You say that all Magick is welcome?” Trevelyan asked. “What about Black Magick?”

There am only Magick, no black or white.” the man said.

Trevelyan smiled. He had not found a gate to Hell, as he had hoped. But he had found somewhere where the people did not care whether you used Black Magick or not. Edwyn le Fay did not need to be psychic to guess at the thoughts of the Black Magician. He would be thinking at, in a short period of time, that he would be running the place. Le Fay thought that he probably would. Maybe Trevelyan could not rule the world that he had come from. But he might end up ruling this one instead.

The two men carried on talking. Trevelyan revealed that he was a wizard, and asked if he would be welcome in the Bishopric. He was told that he was; and that, if he knew spells that they did not know, the people of the Bishopric would be keen to learn what he knew.

Le Fay doubted whether Trevelyan would teach them anything other than some of the most basic cantrips. He was a Black Magician. Black Magicians carefully guarded the spells which they knew. They were not really known for sharing their knowledge. But le Fay bet that if these people knew any spells which Trevelyan did not know that the Black Magician would get hold of them, one way or another.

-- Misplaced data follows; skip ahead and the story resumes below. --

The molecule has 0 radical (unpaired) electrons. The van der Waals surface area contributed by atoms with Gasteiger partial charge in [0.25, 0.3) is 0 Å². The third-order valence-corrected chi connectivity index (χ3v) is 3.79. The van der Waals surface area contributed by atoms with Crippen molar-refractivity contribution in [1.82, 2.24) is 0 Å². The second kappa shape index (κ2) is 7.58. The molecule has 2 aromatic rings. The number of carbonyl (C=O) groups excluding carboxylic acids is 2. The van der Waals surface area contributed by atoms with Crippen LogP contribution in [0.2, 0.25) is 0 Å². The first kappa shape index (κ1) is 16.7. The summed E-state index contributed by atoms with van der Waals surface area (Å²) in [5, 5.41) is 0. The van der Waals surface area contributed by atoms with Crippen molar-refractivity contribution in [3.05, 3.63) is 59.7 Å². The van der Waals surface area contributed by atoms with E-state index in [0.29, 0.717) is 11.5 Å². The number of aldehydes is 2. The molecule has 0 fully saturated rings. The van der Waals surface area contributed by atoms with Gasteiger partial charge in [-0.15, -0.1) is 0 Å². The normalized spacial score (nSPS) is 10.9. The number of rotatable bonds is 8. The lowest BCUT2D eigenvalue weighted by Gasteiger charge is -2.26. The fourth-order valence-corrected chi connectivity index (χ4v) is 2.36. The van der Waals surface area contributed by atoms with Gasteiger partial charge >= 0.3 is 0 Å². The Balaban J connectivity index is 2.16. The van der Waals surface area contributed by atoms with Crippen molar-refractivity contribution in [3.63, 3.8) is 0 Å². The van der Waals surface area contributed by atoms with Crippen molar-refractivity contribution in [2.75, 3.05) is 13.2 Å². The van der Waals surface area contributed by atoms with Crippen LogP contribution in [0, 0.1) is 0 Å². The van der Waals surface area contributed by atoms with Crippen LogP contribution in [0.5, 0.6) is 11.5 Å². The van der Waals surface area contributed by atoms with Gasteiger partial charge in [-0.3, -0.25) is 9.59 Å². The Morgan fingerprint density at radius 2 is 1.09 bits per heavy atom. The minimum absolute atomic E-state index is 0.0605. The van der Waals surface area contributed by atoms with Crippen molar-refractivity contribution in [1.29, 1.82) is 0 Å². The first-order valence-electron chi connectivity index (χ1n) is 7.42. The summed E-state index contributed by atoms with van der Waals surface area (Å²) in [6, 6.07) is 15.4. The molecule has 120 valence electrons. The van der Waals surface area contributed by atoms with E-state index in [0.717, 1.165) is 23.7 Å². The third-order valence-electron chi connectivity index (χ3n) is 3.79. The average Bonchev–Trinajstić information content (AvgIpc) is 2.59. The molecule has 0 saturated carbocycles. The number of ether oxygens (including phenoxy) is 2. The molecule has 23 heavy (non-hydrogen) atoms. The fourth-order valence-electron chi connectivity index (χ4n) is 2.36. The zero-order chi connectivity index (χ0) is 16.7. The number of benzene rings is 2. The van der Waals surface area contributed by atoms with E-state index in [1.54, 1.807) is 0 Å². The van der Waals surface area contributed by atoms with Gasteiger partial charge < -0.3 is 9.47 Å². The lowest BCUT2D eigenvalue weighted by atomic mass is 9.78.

Le Fay thought about stepping out from behind the rock and warning this man that Trevelyan was not to be trusted. But there was the fact that Trevelyan was probably a more powerful wizard. He also was in possession of a revolver. Le Fay knew that if he revealed his position here that Trevelyan would kill him.

If he didn’t, though, Trevelyan was bound to poison the minds of these people against him. Trevelyan would try to find out if they had heard of Edwyn le Fay. Trevelyan would say that Edwyn le Fay was an enemy of the Bishopric. Even if le Fay managed to speak to some of the people of the Bishopric it would only be his word against that of Trevelyan. Le Fay suspected that the other wizard was the better public speaker. He had fooled that other order of wizards that he had joined, after all.

Le Fay was glad that he had decided to leave White Town. If he had stayed there, and Trevelyan had learned that he was in that place, the Black Magician would almost certainly have initiated conflict to get him. It would have been the Bishopric against White Town – and Trevelyan would not care how many innocent people got killed. Le Fay, as he sheltered behind the rock, realised that he was a danger to the people of White Town. He could not enter the Bishopric. But he could not return to the other town, either. He was in a world where there was no safe place for him.

Trevelyan and the man from the Bishopric walked into the centre of the town, still talking. The last that Edwyn le Fay heard was Trevelyan telling the man that he had been exiled to this world by an evil magician Edwyn le Fay, who was not to be trusted if he came to the Bishopric. So it started. Trevelyan was already poisoning the minds of these people. And there was nothing that Edwyn le Fay could do about it. There was no way that he was going to try and take Trevelyan on. Le Fay let the spell of clairaudience lapse.

Edwyn le Fay decided to get out of there. There would be no help from the people here. Not now that they had welcomed Trevelyan into their ranks.